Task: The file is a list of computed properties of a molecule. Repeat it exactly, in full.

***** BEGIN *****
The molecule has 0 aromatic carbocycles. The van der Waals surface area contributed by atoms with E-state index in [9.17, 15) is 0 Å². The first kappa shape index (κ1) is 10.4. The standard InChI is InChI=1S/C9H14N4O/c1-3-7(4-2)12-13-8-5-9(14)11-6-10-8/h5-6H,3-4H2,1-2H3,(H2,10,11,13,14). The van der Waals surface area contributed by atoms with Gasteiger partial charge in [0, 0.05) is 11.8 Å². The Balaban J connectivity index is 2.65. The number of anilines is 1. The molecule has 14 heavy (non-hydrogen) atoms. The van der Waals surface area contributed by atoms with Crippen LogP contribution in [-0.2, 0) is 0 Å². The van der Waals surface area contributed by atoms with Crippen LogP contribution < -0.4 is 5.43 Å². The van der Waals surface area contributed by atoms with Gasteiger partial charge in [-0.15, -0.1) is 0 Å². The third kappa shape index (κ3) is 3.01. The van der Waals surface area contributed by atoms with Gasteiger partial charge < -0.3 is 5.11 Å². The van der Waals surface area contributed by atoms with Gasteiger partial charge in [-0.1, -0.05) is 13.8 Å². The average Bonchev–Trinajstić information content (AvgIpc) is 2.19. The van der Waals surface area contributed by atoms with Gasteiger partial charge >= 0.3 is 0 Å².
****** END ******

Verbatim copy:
The molecule has 0 aromatic carbocycles. The van der Waals surface area contributed by atoms with E-state index in [9.17, 15) is 0 Å². The first kappa shape index (κ1) is 10.4. The standard InChI is InChI=1S/C9H14N4O/c1-3-7(4-2)12-13-8-5-9(14)11-6-10-8/h5-6H,3-4H2,1-2H3,(H2,10,11,13,14). The van der Waals surface area contributed by atoms with Gasteiger partial charge in [0, 0.05) is 11.8 Å². The Balaban J connectivity index is 2.65. The number of anilines is 1. The molecule has 14 heavy (non-hydrogen) atoms. The van der Waals surface area contributed by atoms with Crippen LogP contribution in [-0.2, 0) is 0 Å². The van der Waals surface area contributed by atoms with Crippen LogP contribution < -0.4 is 5.43 Å². The van der Waals surface area contributed by atoms with Gasteiger partial charge in [-0.15, -0.1) is 0 Å². The third kappa shape index (κ3) is 3.01. The van der Waals surface area contributed by atoms with Gasteiger partial charge < -0.3 is 5.11 Å². The van der Waals surface area contributed by atoms with Gasteiger partial charge in [-0.1, -0.05) is 13.8 Å². The average Bonchev–Trinajstić information content (AvgIpc) is 2.19. The van der Waals surface area contributed by atoms with Gasteiger partial charge >= 0.3 is 0 Å².